“Capoeira is a fight for dancers. It is a dance for gladiators. It is a duel between pals. It is a game, a dance, a struggle, a perfect mixture of strength and rhythm, poetry and agility. The only one where music and singing command the movements. The submission of force to rhythm. Of violence to melody. Sublimation of antagonisms.
In Capoeira the opponents are not enemies, they are comrades. They don’t fight, they pretend to fight. In a very ingenuous way they try to give an artistic view of combat. Above the spirit of competition there is a sense of beauty.
The Capoeira player is an artist and an athlete, a player and a poet.”
– Dias Gomes, 1960
Capoeira’s roots lie in the 16th century, when Portugese slavers brought slaves from Africa to Brazil. The true origin of capoeira is widely disputed. Many people believe capoeira began as a way for the slaves to fight back against their owners, disguising a deadly fighting style as a graceful dance. Others believe that the foundations of capoeira go back even further into African traditions, especially the “Dance of the Zebra” called N’golo. Contemporary capoeira is very different than its original incarnation, yet the spirit of the game, traditional philosophies, and varied histories are still as important as ever.
Capoeira, unlike other martial arts, can be more accurately described as a game than a fighting style. It is more chess than UFC. The name of the capoeira game is the jogo. The jogo is played by two capoeira practitioners (capoeiristas) at a time, inside a ring of people called the roda, which is made up of other capoeiristas or onlookers. The capoeiristas engage in a series of attack and counter attack movements made up of mostly kicks, at times coming within inches of eachother.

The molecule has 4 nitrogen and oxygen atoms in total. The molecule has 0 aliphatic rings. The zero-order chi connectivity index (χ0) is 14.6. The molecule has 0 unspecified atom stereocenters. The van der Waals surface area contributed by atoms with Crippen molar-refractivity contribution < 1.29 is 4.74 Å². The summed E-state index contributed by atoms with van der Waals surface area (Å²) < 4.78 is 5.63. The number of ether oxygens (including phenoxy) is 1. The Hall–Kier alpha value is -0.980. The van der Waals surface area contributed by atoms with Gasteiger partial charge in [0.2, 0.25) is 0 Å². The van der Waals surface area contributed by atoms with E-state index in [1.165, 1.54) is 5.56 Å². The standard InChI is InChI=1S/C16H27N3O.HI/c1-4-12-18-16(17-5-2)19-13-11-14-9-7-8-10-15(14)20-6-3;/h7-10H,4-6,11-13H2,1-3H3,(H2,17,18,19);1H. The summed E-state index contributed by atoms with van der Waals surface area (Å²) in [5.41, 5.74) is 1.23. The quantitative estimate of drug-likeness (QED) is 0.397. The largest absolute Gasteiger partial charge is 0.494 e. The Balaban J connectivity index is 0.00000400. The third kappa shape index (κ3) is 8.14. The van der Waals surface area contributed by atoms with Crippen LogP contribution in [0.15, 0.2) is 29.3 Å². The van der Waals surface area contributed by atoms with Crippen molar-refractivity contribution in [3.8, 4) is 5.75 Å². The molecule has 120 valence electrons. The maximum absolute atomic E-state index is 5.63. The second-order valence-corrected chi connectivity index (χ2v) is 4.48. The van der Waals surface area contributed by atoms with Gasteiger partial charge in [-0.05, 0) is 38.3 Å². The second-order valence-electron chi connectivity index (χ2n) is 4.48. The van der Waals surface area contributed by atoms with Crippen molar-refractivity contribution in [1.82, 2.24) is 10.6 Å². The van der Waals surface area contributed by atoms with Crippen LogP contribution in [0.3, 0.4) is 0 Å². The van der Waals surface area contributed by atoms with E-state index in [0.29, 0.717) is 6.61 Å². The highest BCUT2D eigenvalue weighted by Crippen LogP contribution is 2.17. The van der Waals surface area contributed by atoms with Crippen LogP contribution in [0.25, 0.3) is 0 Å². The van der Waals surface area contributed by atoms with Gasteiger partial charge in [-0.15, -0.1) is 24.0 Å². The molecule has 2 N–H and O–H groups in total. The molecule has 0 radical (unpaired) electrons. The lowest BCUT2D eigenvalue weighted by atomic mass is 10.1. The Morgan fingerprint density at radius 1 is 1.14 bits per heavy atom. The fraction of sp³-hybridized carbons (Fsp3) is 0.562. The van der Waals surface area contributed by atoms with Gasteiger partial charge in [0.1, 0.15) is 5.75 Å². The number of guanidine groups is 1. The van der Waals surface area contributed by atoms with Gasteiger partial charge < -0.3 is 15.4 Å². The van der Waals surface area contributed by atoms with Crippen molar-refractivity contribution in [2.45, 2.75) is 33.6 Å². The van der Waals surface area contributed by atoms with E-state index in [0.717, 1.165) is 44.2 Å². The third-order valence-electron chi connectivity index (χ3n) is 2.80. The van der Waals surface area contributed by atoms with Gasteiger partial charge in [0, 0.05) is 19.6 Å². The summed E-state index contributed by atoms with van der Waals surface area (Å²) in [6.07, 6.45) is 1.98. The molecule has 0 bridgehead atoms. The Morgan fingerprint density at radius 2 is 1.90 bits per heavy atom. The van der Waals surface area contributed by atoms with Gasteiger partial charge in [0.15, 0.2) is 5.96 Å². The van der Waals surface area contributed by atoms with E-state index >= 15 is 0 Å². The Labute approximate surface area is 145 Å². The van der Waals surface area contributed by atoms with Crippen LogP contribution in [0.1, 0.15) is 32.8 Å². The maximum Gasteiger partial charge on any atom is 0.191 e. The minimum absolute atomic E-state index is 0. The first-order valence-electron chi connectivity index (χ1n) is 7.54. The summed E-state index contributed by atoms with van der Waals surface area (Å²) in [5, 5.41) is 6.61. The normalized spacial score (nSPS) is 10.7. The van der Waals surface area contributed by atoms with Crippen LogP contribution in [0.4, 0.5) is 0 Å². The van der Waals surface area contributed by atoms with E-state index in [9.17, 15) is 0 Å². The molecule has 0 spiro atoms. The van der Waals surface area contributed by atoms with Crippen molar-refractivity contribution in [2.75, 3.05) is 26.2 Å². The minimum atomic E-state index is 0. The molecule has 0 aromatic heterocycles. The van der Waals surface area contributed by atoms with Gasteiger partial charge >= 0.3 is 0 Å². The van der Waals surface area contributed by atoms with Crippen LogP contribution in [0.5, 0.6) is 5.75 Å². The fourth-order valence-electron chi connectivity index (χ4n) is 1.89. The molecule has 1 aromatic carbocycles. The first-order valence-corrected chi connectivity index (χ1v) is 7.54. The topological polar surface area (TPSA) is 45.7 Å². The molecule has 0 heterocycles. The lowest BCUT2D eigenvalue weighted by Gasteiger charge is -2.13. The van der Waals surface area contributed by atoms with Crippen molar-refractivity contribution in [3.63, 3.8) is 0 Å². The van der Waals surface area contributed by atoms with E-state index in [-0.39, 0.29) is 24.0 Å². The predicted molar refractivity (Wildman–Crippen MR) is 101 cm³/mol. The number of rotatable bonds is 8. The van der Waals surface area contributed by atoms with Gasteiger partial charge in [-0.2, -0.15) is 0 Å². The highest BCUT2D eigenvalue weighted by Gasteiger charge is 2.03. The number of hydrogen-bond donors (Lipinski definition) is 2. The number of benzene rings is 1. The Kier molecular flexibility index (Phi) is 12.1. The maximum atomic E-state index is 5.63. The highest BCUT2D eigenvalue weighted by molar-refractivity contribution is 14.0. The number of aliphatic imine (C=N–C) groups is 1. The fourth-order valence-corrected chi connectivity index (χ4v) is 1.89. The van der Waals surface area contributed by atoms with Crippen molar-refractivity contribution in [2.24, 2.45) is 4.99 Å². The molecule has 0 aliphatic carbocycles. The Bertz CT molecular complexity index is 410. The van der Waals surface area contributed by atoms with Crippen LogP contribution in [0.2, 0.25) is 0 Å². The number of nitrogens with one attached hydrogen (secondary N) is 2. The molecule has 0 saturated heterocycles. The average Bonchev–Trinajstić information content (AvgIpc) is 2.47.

There are no true blocks in capoeira; attacks are avoided with escape movements which most people may think of when they hear the word “capoeira”. The main “stance” of capoeira, the ginga (swaying, dance-like movement), is another unique characteristic of the art. It keeps the capoeirista in constant movement. Capoeira is also widely identified with beautiful feats of acrobatic skill called floreio. Experienced capoeiristas can twist their bodies in many different ways, executing flips and movements that would make even a gymnast or dancer jealous.
Music plays a deeply important role in the capoeira game. The main instrument, the berimbau, sets the pace for the jogo, and the capoeira players must follow accordingly. If the berimbau player chooses a fast paced rhythm, the capoeiristas play fast, throwing rapid kicks and flips; if he plays a slow rhythm the capoeiristas slow down, focusing more trickery and control. Two other core instruments (more can be brought in depending on the style) accompany the berimbau: the pandiero (tambourine) and the atabaque (drum). Along with these instruments, participants in the capoeira roda sing songs in Portuguese while clapping to the beat.
Alone, each of these aspects are impressive in their own right, but combined they create the unique and beautiful art of capoeira.
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